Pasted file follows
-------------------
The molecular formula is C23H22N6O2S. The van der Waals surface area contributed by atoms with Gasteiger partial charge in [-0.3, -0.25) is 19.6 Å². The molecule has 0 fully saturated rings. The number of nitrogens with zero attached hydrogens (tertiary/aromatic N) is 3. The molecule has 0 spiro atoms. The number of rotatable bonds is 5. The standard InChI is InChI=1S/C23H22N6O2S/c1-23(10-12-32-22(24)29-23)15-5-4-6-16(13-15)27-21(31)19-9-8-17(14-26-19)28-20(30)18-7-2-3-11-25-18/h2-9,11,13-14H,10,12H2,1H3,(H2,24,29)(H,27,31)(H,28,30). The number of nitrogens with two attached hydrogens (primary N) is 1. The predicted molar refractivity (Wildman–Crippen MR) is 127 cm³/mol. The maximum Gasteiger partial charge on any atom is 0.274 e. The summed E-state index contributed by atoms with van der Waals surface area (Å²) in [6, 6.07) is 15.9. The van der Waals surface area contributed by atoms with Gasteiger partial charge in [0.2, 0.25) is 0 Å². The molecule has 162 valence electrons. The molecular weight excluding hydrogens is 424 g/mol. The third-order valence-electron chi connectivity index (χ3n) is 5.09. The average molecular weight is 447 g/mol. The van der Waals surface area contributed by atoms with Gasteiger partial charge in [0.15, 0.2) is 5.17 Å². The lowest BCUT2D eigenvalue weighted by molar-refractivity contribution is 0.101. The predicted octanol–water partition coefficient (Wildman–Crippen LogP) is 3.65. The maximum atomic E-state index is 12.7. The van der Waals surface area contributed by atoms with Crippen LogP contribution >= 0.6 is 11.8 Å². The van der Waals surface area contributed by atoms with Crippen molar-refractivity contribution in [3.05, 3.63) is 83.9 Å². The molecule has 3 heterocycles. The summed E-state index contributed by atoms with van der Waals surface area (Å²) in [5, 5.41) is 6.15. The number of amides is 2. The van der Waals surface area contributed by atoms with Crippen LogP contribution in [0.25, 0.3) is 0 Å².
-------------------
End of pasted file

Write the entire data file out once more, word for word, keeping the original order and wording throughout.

The molecular formula is C23H22N6O2S. The van der Waals surface area contributed by atoms with Gasteiger partial charge in [-0.3, -0.25) is 19.6 Å². The molecule has 0 fully saturated rings. The number of nitrogens with zero attached hydrogens (tertiary/aromatic N) is 3. The molecule has 0 spiro atoms. The number of rotatable bonds is 5. The standard InChI is InChI=1S/C23H22N6O2S/c1-23(10-12-32-22(24)29-23)15-5-4-6-16(13-15)27-21(31)19-9-8-17(14-26-19)28-20(30)18-7-2-3-11-25-18/h2-9,11,13-14H,10,12H2,1H3,(H2,24,29)(H,27,31)(H,28,30). The number of nitrogens with two attached hydrogens (primary N) is 1. The predicted molar refractivity (Wildman–Crippen MR) is 127 cm³/mol. The maximum Gasteiger partial charge on any atom is 0.274 e. The summed E-state index contributed by atoms with van der Waals surface area (Å²) in [6, 6.07) is 15.9. The van der Waals surface area contributed by atoms with Gasteiger partial charge in [0.2, 0.25) is 0 Å². The molecule has 162 valence electrons. The molecular weight excluding hydrogens is 424 g/mol. The third-order valence-electron chi connectivity index (χ3n) is 5.09. The average molecular weight is 447 g/mol. The van der Waals surface area contributed by atoms with Gasteiger partial charge in [0.15, 0.2) is 5.17 Å². The lowest BCUT2D eigenvalue weighted by molar-refractivity contribution is 0.101. The predicted octanol–water partition coefficient (Wildman–Crippen LogP) is 3.65. The maximum atomic E-state index is 12.7. The van der Waals surface area contributed by atoms with Crippen LogP contribution >= 0.6 is 11.8 Å². The van der Waals surface area contributed by atoms with Crippen molar-refractivity contribution in [3.05, 3.63) is 83.9 Å². The molecule has 3 heterocycles. The summed E-state index contributed by atoms with van der Waals surface area (Å²) in [5, 5.41) is 6.15. The number of amides is 2. The van der Waals surface area contributed by atoms with Crippen LogP contribution in [0.25, 0.3) is 0 Å².